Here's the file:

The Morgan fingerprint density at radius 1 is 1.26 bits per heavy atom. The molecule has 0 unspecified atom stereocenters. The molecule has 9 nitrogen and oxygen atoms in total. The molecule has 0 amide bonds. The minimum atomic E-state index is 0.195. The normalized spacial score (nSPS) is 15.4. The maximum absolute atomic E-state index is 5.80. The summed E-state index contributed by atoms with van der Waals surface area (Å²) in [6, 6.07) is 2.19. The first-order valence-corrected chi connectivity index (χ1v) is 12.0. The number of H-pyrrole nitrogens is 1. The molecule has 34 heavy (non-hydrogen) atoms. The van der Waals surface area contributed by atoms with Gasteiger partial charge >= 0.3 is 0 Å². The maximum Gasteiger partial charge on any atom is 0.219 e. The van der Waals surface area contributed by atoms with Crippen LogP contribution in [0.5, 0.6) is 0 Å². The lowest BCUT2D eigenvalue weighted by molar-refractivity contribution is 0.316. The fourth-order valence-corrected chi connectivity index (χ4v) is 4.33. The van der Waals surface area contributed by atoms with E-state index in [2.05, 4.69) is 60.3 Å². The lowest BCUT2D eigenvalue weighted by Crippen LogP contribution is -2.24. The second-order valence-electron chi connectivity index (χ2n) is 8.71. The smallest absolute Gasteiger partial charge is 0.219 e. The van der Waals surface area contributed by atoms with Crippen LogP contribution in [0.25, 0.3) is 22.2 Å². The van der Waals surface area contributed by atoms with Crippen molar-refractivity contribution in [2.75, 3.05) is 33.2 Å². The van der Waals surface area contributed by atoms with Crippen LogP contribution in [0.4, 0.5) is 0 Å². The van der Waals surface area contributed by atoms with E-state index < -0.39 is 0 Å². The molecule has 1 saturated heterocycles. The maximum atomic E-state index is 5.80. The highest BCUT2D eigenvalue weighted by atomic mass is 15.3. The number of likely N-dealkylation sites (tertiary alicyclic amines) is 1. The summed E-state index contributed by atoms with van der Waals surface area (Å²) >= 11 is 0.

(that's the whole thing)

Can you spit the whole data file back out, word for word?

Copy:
The Morgan fingerprint density at radius 1 is 1.26 bits per heavy atom. The molecule has 0 unspecified atom stereocenters. The molecule has 9 nitrogen and oxygen atoms in total. The molecule has 0 amide bonds. The minimum atomic E-state index is 0.195. The normalized spacial score (nSPS) is 15.4. The maximum absolute atomic E-state index is 5.80. The summed E-state index contributed by atoms with van der Waals surface area (Å²) in [6, 6.07) is 2.19. The first-order valence-corrected chi connectivity index (χ1v) is 12.0. The number of H-pyrrole nitrogens is 1. The molecule has 34 heavy (non-hydrogen) atoms. The van der Waals surface area contributed by atoms with Gasteiger partial charge >= 0.3 is 0 Å². The maximum Gasteiger partial charge on any atom is 0.219 e. The van der Waals surface area contributed by atoms with Crippen LogP contribution in [0.5, 0.6) is 0 Å². The lowest BCUT2D eigenvalue weighted by molar-refractivity contribution is 0.316. The fourth-order valence-corrected chi connectivity index (χ4v) is 4.33. The van der Waals surface area contributed by atoms with E-state index in [2.05, 4.69) is 60.3 Å². The lowest BCUT2D eigenvalue weighted by Crippen LogP contribution is -2.24. The second-order valence-electron chi connectivity index (χ2n) is 8.71. The smallest absolute Gasteiger partial charge is 0.219 e. The van der Waals surface area contributed by atoms with Crippen LogP contribution in [0.25, 0.3) is 22.2 Å². The van der Waals surface area contributed by atoms with Crippen molar-refractivity contribution in [2.75, 3.05) is 33.2 Å². The van der Waals surface area contributed by atoms with Crippen LogP contribution in [0.4, 0.5) is 0 Å². The van der Waals surface area contributed by atoms with E-state index < -0.39 is 0 Å². The molecule has 1 saturated heterocycles. The maximum atomic E-state index is 5.80. The highest BCUT2D eigenvalue weighted by atomic mass is 15.3. The number of likely N-dealkylation sites (tertiary alicyclic amines) is 1. The summed E-state index contributed by atoms with van der Waals surface area (Å²) >= 11 is 0.